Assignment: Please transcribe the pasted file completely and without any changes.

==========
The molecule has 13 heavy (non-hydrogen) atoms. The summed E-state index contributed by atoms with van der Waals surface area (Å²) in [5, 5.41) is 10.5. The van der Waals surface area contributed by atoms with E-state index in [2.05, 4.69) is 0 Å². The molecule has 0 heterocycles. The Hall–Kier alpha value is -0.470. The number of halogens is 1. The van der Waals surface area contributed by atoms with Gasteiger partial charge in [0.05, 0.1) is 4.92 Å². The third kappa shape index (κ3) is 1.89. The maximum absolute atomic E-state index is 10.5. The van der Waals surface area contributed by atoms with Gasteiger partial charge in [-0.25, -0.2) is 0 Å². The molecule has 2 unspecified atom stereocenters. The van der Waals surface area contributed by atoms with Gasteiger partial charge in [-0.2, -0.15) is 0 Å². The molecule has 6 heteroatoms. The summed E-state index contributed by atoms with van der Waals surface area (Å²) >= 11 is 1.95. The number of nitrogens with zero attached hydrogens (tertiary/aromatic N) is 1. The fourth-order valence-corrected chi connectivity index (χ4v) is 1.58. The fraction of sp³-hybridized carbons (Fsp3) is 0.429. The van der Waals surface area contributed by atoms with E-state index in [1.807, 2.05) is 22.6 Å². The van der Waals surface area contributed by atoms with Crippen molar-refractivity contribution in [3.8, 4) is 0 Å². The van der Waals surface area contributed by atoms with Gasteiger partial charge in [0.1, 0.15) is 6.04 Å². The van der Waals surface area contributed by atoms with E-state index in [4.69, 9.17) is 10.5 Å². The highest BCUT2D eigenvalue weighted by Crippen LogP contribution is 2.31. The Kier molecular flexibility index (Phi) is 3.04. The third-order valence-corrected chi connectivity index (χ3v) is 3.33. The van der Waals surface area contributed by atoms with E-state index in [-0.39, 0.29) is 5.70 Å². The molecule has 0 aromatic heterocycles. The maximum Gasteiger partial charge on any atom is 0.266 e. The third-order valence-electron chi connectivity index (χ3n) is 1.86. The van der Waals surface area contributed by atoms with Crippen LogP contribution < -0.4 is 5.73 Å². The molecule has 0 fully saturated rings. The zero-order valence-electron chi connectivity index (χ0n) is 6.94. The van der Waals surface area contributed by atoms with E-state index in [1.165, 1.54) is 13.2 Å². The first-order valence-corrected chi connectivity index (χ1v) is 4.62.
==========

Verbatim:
The molecule has 13 heavy (non-hydrogen) atoms. The summed E-state index contributed by atoms with van der Waals surface area (Å²) in [5, 5.41) is 10.5. The van der Waals surface area contributed by atoms with E-state index in [2.05, 4.69) is 0 Å². The molecule has 0 heterocycles. The Hall–Kier alpha value is -0.470. The number of halogens is 1. The van der Waals surface area contributed by atoms with Gasteiger partial charge in [0.05, 0.1) is 4.92 Å². The third kappa shape index (κ3) is 1.89. The maximum absolute atomic E-state index is 10.5. The van der Waals surface area contributed by atoms with Gasteiger partial charge in [-0.25, -0.2) is 0 Å². The molecule has 2 unspecified atom stereocenters. The van der Waals surface area contributed by atoms with Gasteiger partial charge in [-0.2, -0.15) is 0 Å². The molecule has 6 heteroatoms. The summed E-state index contributed by atoms with van der Waals surface area (Å²) >= 11 is 1.95. The number of nitrogens with zero attached hydrogens (tertiary/aromatic N) is 1. The fourth-order valence-corrected chi connectivity index (χ4v) is 1.58. The fraction of sp³-hybridized carbons (Fsp3) is 0.429. The van der Waals surface area contributed by atoms with E-state index in [1.807, 2.05) is 22.6 Å². The van der Waals surface area contributed by atoms with Crippen molar-refractivity contribution in [3.8, 4) is 0 Å². The van der Waals surface area contributed by atoms with Gasteiger partial charge in [0.1, 0.15) is 6.04 Å². The van der Waals surface area contributed by atoms with E-state index in [4.69, 9.17) is 10.5 Å². The highest BCUT2D eigenvalue weighted by Crippen LogP contribution is 2.31. The Kier molecular flexibility index (Phi) is 3.04. The third-order valence-corrected chi connectivity index (χ3v) is 3.33. The van der Waals surface area contributed by atoms with E-state index in [-0.39, 0.29) is 5.70 Å². The molecule has 0 aromatic heterocycles. The maximum Gasteiger partial charge on any atom is 0.266 e. The third-order valence-electron chi connectivity index (χ3n) is 1.86. The van der Waals surface area contributed by atoms with Crippen LogP contribution < -0.4 is 5.73 Å². The molecule has 0 fully saturated rings. The zero-order valence-electron chi connectivity index (χ0n) is 6.94. The van der Waals surface area contributed by atoms with E-state index in [1.165, 1.54) is 13.2 Å². The first-order valence-corrected chi connectivity index (χ1v) is 4.62.